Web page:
As has become tradition, we ended the more formal agenda of the day with SIG’s increasingly-popular “Speed Networking Session,” where the buy-side and sell-side delegates sit on opposite sides of a large circle and have a few moments to meet and exchange business cards before moving on to their next new contact. With nearly 200 people in two large circles, the session was lively, loud and great fun. The fact that it was also cocktail hour didn’t hurt. Worth noting, the Speed Networking Session is really the only place at SIG Summits where “pitching yourself/your company” is allowed. Otherwise, the fact that there are no exhibit halls, no vendor meetings, no offsite sales dinners, and no blatant commercialism allowed anywhere else at the Summit results in more natural conversations and easier-to-develop business relationships based on trust, respect and subject matter expertise.
We wrapped up day two with a dinner in a top-floor “room with a (Manhattan skyline) view,” which proved to be a highlight of the event. Our entertainment for the evening, Mike Rayburn, self-described as the “world’s funniest guitar virtuoso,” was actually much more than that. He was an incredibly talented artist who captivated the entire room with his skilled playing and quick and acerbic wit.
Day three of our Summit began at full attention for those who were lucky enough to hear our final keynote speaker, Colonel Bernard Banks, a West Point leader, Ph.D., and charismatic professional who had the crowd on the edge of their seats as he spoke about developing character-based leaders. In his thoughtful and spot-on presentation, Colonel Banks shared some of the tools used by the military to train young men and women to assume leadership roles, and applied those lessons to corporate opportunities. Colonel Banks’ plenary session packed a powerful punch that was maintained throughout the entire day with another full schedule of breakout sessions with next practice content.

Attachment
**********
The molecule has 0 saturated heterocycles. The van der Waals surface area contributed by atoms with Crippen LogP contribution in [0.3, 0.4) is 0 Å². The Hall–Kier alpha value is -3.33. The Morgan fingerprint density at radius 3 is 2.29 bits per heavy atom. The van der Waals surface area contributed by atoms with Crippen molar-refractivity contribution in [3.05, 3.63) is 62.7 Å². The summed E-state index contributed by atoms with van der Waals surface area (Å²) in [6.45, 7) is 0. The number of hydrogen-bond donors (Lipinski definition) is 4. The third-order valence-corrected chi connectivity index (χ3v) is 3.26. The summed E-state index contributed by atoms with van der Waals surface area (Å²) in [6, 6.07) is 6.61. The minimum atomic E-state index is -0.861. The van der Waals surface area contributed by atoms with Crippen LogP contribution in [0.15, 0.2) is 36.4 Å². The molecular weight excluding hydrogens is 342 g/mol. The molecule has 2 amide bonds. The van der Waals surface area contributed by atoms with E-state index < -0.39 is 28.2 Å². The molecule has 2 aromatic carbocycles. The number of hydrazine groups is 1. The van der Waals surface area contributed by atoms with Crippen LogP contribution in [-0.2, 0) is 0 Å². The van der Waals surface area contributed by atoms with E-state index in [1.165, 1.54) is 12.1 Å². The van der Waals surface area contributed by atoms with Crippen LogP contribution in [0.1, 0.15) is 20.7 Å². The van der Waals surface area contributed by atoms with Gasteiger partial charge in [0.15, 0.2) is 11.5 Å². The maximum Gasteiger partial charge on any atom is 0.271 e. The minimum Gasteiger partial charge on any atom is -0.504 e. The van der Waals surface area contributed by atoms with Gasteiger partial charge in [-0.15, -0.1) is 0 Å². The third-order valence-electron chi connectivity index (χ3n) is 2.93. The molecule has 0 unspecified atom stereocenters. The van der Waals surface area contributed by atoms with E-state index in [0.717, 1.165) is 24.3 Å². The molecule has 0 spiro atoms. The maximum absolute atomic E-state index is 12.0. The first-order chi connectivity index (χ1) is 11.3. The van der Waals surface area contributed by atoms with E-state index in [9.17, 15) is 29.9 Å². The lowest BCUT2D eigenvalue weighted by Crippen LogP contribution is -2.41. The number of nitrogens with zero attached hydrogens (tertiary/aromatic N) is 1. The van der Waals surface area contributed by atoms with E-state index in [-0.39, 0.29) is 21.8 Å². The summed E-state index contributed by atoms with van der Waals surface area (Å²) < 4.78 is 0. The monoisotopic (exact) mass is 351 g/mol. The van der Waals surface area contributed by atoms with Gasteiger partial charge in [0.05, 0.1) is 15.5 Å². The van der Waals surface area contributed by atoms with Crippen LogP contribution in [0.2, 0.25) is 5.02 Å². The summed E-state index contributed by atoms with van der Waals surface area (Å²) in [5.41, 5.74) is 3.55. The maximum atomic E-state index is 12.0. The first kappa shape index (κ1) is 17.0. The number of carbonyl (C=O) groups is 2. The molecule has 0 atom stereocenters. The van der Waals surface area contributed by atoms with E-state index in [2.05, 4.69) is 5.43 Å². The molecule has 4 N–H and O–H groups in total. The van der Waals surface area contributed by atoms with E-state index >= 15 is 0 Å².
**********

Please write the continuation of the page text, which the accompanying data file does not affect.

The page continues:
The most highly rated Summit sessions covered a cross-section of issues. One of the hottest topics was on talent management, and included sessions on: worker misclassification; candidate sourcing in the new world of social media recruitment; and the importance of change management in successful procurement transformation. Achieving a higher return on investment from outsourcing as well as the concept of “Vested Outsourcing” resulted in tangible strategies and high ratings, as well as topics on hunting and farming suppliers in effective supplier risk and performance management programs; and managing commodity price volatility through forecasting.
We closed the Summit with a cruise on the Hudson River, where we could fully appreciate the Manhattan skyline, and had an awe-inspiring view of the Statue of Liberty. As I wrap up the highlights of this Summit, we are already well into the planning for many upcoming events, including Regional Roundtables in cities all over North America, International Outsourcing Expeditions (IOEs) to China and Nicaragua, an International Roundtable in Australia, and of course, our next SIG Global Leadership Summit, taking place October 9-11, 2012 in Scottsdale, Arizona, where we will have timely discussions on all things sourcing and outsourcing – as well as the implications of the Presidential election on supply chain.